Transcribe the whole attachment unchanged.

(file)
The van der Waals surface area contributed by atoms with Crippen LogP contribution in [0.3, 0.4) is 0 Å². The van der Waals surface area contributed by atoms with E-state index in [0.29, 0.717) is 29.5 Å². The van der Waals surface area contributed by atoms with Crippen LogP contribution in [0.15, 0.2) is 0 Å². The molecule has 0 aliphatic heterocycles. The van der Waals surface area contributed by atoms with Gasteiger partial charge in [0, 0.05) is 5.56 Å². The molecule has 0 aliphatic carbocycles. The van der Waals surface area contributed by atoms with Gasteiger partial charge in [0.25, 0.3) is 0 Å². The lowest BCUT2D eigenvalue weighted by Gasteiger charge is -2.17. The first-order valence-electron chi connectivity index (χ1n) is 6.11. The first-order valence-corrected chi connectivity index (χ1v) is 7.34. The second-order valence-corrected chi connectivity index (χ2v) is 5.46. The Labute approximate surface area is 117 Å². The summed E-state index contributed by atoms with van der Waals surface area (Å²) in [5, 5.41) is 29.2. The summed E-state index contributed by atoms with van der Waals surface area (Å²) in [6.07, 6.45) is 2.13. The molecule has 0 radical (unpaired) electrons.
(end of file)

The van der Waals surface area contributed by atoms with Crippen LogP contribution in [0.3, 0.4) is 0 Å². The van der Waals surface area contributed by atoms with E-state index in [0.29, 0.717) is 29.5 Å². The van der Waals surface area contributed by atoms with Crippen LogP contribution in [0.15, 0.2) is 0 Å². The molecule has 0 aliphatic heterocycles. The van der Waals surface area contributed by atoms with Gasteiger partial charge in [0, 0.05) is 5.56 Å². The molecule has 0 aliphatic carbocycles. The van der Waals surface area contributed by atoms with Gasteiger partial charge in [0.25, 0.3) is 0 Å². The lowest BCUT2D eigenvalue weighted by Gasteiger charge is -2.17. The first-order valence-electron chi connectivity index (χ1n) is 6.11. The first-order valence-corrected chi connectivity index (χ1v) is 7.34. The second-order valence-corrected chi connectivity index (χ2v) is 5.46. The Labute approximate surface area is 117 Å². The summed E-state index contributed by atoms with van der Waals surface area (Å²) in [5, 5.41) is 29.2. The summed E-state index contributed by atoms with van der Waals surface area (Å²) in [6.07, 6.45) is 2.13. The molecule has 0 radical (unpaired) electrons.